2012-01-18 L’Osservatore Romano
How do you write “Trinity” in Hebrew? And “Immaculate Conception”? The problem is not the mere translation of the words but the context in which Christian truths are presented. Hebrew culture and theology are not acquainted with these concepts, and so the language doesn't allow access to them. And yet for this reason, the first three volumes of the Catechism have now been published in Hebrew, geared toward children and families who, in Israel, wish to begin their journey in the Christian faith. It is an undertaking directed not so much towards Jews as Christians working in Israel.
Fr David Neuhaus, a Jesuit, is the vicar of the Latin Patriarch of Jerusalem, with the task of overseeing the pastoral care of all these “special Israelis”. Before him, it was in the hands of Fr Pierbattista Pizzaballa, the Franciscan Custos of the Holy Land. Together with the Custos of the Holy Land, Fr Neuhaus had began this particular and extraordinary work of translating, silently and discreetly. In the heart of new Jerusalem there is a little church where the Patriachate welcomes activities of pastoral care in Hebrew. With Fr Neuhaus they work steadily with 35 families, who have committed themselves to encourage catechesis and manage services for thousands of children and their families. “They are mainly of mixed Israeli origin”, explained Fr Neuhaus, “relatives of Jews, children of Jews, some converted Jews and other persons who are not Jewish but have been integrated into Jewish society”.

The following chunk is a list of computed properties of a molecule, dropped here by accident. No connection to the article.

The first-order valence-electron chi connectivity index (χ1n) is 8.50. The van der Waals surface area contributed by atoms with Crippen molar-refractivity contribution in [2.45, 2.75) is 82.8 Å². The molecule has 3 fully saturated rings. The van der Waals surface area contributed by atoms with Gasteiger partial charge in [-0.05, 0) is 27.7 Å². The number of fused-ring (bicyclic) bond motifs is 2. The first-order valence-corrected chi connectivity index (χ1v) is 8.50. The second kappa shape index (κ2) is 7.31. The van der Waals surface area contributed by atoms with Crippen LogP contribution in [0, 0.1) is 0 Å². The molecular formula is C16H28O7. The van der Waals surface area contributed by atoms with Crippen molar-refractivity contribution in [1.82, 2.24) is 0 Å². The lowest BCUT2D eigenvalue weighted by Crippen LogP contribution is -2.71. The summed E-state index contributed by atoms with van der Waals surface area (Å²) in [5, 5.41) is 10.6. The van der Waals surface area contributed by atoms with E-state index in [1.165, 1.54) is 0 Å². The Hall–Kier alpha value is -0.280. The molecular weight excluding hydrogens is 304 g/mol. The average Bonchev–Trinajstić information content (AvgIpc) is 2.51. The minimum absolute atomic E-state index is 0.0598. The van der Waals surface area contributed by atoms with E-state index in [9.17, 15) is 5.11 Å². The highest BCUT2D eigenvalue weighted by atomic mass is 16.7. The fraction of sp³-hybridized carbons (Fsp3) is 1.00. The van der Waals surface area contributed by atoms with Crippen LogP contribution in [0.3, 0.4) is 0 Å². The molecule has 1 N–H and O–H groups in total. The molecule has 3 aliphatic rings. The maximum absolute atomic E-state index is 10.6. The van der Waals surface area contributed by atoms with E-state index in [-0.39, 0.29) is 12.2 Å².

The effort is also meant for Arab citizens of Israel, descendants of the Palestinians who didn't flee in 1948. Some families left Galilee to move to the south, above all to Beer Sheva, and work with the Bedouins as teachers and doctors, but they do not send their children to Arab schools because of the low quality of the schools. “So, our catechesis books, our magazine, our website (www.catholic.co.il), our liturgy,” the Jesuit continued, “serve this population, even when it isn't their own rite. We insist on Christian formation. Christian in a secular and Jewish environment”.
Foreign workers who come to Israel must send their children to public school, where they speak and teach in Hebrew. So there are Arab children, Israeli citizens and children of Israelis, who grow up learning Hebrew without speaking their own “native” tongue. “Our catechesis books,” he concluded, “are not just for 'our' children, but for anyone who attends Hebrew school. Our challenge is not just to give formation to these 6-year-old children, but to work ages 15 to 25, to give them a sense of the Church and of being Christian, a sense of joy”.